The `direct_methods_light.py` Python example is designed to
read two CIF files from the Acta Crystallographica Section C
web page as inputs:

- required: reduced X-ray diffraction data: vj1132Isup2.hkl
- optional: the corresponding refined structure: vj1132sup1.cif

The `iotbx.cif` module is used to convert the diffraction data to
a `cctbx.miller.array` object. Normalized structure factors ("E-values")
are computed, and the largest E-values are selected for phase recycling
with the Tangent Formula.

The Miller indices of the largest E-values are used to construct index
triplets `h = k + h-k` with the `cctbx.dmtbx.triplet_generator`.
The Tangent Formula is repeatedly applied to recycle a phase set,
starting from random phases. After a given number of cycles, the
resulting phase set is combined with the E-values. The resulting
Fourier coefficients are used in a Fast Fourier Transformation to
obtain an "E-map". The E-map is normalized and a symmetry-aware peak
search is carried out; i.e. the resulting peak list is unique under
symmetry.

If the CIF file with the coordinates is given, it is first used to
compute structure factors `f_calc`. The correlation with the
diffraction data is shown. Next, the CIF coordinates are compared with
the E-map peak list using the Euclidean Model Matching procedure (Emma)
implemented in the `cctbx`. The resulting output can be used to
quickly judge if the structure was solved with the simple Tangent
Formula recycling procedure.

[Complete example script] [Example output] [cctbx downloads] [cctbx front page] [Python tutorial]

The unit_cell_refinement.py example introduces some important basis concepts.

The first step is to get hold of the file name with the reduced diffraction data. The file name has to be specified as the first command-line argument:

iotbx.python direct_methods_light.py vj1132Isup2.hkl

In the example script, the command line argument is extracted from
the `sys.argv` list provided by Python's standard `sys` module
(libtbx.help sys):

import sys reflection_file_name = sys.argv[1]

The `reflection_file_name` is used in the call of the
`reader()` class provided by the iotbx.cif module:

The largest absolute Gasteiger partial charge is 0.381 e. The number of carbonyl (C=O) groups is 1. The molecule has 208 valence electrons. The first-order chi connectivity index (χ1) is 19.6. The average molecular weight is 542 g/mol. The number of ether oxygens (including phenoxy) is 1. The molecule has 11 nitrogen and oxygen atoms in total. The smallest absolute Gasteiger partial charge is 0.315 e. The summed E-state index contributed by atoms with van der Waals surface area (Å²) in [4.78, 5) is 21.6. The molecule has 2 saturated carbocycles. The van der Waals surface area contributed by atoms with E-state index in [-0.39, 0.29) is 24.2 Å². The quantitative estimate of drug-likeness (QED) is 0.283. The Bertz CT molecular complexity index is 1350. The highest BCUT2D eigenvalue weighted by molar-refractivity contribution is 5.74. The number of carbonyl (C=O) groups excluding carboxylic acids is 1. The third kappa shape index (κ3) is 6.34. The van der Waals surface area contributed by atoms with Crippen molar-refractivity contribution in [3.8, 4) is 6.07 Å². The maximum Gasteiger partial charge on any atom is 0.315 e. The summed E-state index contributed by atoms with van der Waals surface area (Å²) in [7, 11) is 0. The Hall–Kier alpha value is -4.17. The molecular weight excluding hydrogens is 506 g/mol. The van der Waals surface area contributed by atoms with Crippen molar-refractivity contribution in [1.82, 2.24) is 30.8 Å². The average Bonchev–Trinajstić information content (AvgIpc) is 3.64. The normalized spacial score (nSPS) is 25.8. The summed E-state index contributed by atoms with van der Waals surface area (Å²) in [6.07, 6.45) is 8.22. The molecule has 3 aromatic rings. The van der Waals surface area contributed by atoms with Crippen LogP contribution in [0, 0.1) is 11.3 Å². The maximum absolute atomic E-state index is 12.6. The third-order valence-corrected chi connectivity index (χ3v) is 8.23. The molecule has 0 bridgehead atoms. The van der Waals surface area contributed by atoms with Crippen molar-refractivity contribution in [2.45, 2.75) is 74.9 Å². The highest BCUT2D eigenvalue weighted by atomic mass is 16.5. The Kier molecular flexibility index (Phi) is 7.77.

import iotbx.cif miller_arrays = iotbx.cif.reader( file_path=reflection_file_name).as_miller_arrays()

The `iotbx.cif` module is used to read CIF files. The `iotbx.cif.reader()`
class returns a Python representation of the CIF file where all the data items
are plain strings. The `as_miller_arrays()` method extracts the appropriate
strings from the CIF Python object to construct instances of the
`cctbx.miller.array` class, which is one of the
central types in the cctbx source tree. Since this returns a list of all the
miller arrays found in the CIF file, we examine each array in turn to find the
measured intensities or amplitudes:

for miller_array in miller_arrays: s = str(miller_array.info()) if '_meas' in s: if miller_array.is_xray_intensity_array(): break elif miller_array.is_xray_amplitude_array(): break

The `miller.array` class has a very large number of
methods (libtbx.help cctbx.miller.array), e.g. the
`show_comprehensive_summary()` method which is used to obtain this
output:

Miller array info: vj1132Isup2.hkl:F_meas,F_sigma Observation type: xray.amplitude Type of data: double, size=422 Type of sigmas: double, size=422 Number of Miller indices: 422 Anomalous flag: False Unit cell: (12.0263, 6.0321, 5.8293, 90, 90, 90) Space group: P n a 21 (No. 33) Systematic absences: 0 Centric reflections: 83 Resolution range: 6.01315 0.83382 Completeness in resolution range: 1 Completeness with d_max=infinity: 1

We can see that the `miller_array` contains data and sigmas, both of
type double. It also contains Miller indices, an anomalous flag, a unit
cell and a space_group object. These are the primary data members. The
observation type is an optional annotation which is typically added by
the creator of the object, in this case the `as_miller_arrays()`
function. The information in the last five lines of the output is
calculated on the fly based on the primary information and discarded
after the `show_comprehensive_summary()` call is completed.

Two other `cctbx.miller.array` methods are used in the following
statements in the script:

if (miller_array.is_xray_intensity_array()): miller_array = miller_array.as_amplitude_array()

If the `miller_array` is an intensity array, it is converted
to an amplitude array. The `as_amplitude_array()` method returns a new
`cctbx.miller.array` instance. At some point during the evaluation of the